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The International Writers Magazine
Reverend Father Antonio Hernández, O.M.D., A.B.F.
Founder of the Independent Order of American Buddhist Fathers

Fickle Fame- Leave celebrities alone

Daniel Radcliffe- who is usually called Danny, I'm told- is beautiful. His personality shines out in the same measure as his physical attractiveness. We want to take this lead star of the "Harry Potter" films home with us. He is famous, after all.

Daniel in the new Hary Potter film

What struck me long ago is that entertainers, especially very famous ones, must have miserable lives.

That's right: MISERABLE. If I were Danny Radcliffe, I asked myself the other day, where in hell could I go and not get mobbed? If I were like him, like his co-stars, the equally handsome Rupert Grint, or the lovely Emma Watson, or someone like Uma Thurman, or Tom Cruise... it matters not. My life would probably be sad and somewhat empty. It already feels that way now, for some reason- and I'm not even as famous as my old grade school custodian!

As celebrities, what new friends could one make? How would a celebrity know that people were trustworthy? What about gold-diggers? Those are the least of the worries. It suddenly struck me that no one can possibly imagine this life, unless they've lived it or witnessed it.

The legal outlook (in the U.S. anyway) doesn't help. A public figure is open to potshots like no one else. This is because the public figure is in the public eye. That's a bit of "reasoning" I won't even try to unravel. Apparently it's fine to harass stars to the point of insanity, just because we all saw them in our favorite film. This isn't restricted to on-camera celebrities: poor Steven Spielberg hasn't been the same since being horribly stalked. He could not have imagined a film so horrific.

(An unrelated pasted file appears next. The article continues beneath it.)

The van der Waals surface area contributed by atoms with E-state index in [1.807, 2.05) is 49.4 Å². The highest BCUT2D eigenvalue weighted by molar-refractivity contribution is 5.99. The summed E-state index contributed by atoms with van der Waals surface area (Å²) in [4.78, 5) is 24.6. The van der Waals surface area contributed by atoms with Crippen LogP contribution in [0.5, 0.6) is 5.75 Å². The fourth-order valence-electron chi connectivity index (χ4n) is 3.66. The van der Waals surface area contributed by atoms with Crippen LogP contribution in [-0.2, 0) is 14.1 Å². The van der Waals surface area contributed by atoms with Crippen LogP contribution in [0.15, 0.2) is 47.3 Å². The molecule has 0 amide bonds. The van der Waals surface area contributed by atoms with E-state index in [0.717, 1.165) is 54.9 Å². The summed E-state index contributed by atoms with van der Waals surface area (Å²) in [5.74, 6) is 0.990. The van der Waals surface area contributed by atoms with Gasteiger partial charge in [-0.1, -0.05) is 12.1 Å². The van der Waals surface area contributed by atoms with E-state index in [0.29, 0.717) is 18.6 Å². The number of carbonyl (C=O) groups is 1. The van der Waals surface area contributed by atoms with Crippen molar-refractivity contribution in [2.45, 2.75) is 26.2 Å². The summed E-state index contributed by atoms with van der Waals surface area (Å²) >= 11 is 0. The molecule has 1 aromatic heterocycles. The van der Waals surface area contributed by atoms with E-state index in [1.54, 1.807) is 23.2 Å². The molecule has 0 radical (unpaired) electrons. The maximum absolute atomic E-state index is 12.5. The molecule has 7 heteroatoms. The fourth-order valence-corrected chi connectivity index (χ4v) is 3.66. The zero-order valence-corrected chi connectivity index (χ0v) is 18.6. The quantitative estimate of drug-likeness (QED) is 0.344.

Once upon a time I attempted to make myself available to celebrities who wanted spiritual friendship, or perhaps guidance. It isn't 'out of my league', because they are people: no more, no less. Soon it was clear that my idea was just so much helium. I could not place myself in such a self-defeating and superficially hypocritical situation. Instead, writing about it is the answer. It's something one doesn't see published very often: defense of celebrities. Everyone thinks they have a right, a claim, of some sort, to their favorite person. Albert Einstein, the greatest of the great, knew how to handle this problem. He did what His Holiness the Dalai Lama does: treat everyone like a friend.

Yet very few people have the power, let alone the obligation, to do that. Whether in front of a camera or otherwise, people are people for God's sake. When will we learn that the best thing to do is leave them alone? After all, if you are a really fantastic person, with something incredible to offer, don't you think a celebrity would seek out your friendship? It happens more often than you think. Still, if you look into it carefully, you'll find that celebrities who want to meet other celebrities generally leave each other alone. They show respect. They wait for the right time. Proof enough?

The sick justification of brute behavior toward celebrities is twofold: they make a lot of money, and they have an obligation of some kind due to their fame. Nonsens.! Even the crowned heads of the past didn't hold their entertainers "responsible" for anything but a job well done. And we think we're entitled to more?
All that can be done is to vow: the next time we run across our favorite celebrity, we shall do them a kindness and LEAVE THEM IN PEACE. A smile of recognition and a wave would be fine, if we catch their eyes. Then back to our own business.

I'll have to stop sending greeting cards to Elijah Wood. He'll probably be grateful. Also have to stop pestering a few other people with whom I'm acquainted. They won't be offended. But, I wonder how many other people would be willing to do this kindness for a fellow human being.

Think about it: EVERYONE staring, all the time. Not a moment's peace. No chance for romance outside the celebrity sphere. No place to go and hide. No end to being pummeled by the star-struck praise, the nattering, the begging for autographs or some holy relic, the zaniness of someone trying to steal your old underwear from the trash. What if the sufferer of these wonderful displays of humanity were YOU?
© Rev Antonio Hernandez March 17th 2004

The Passion of The Christ

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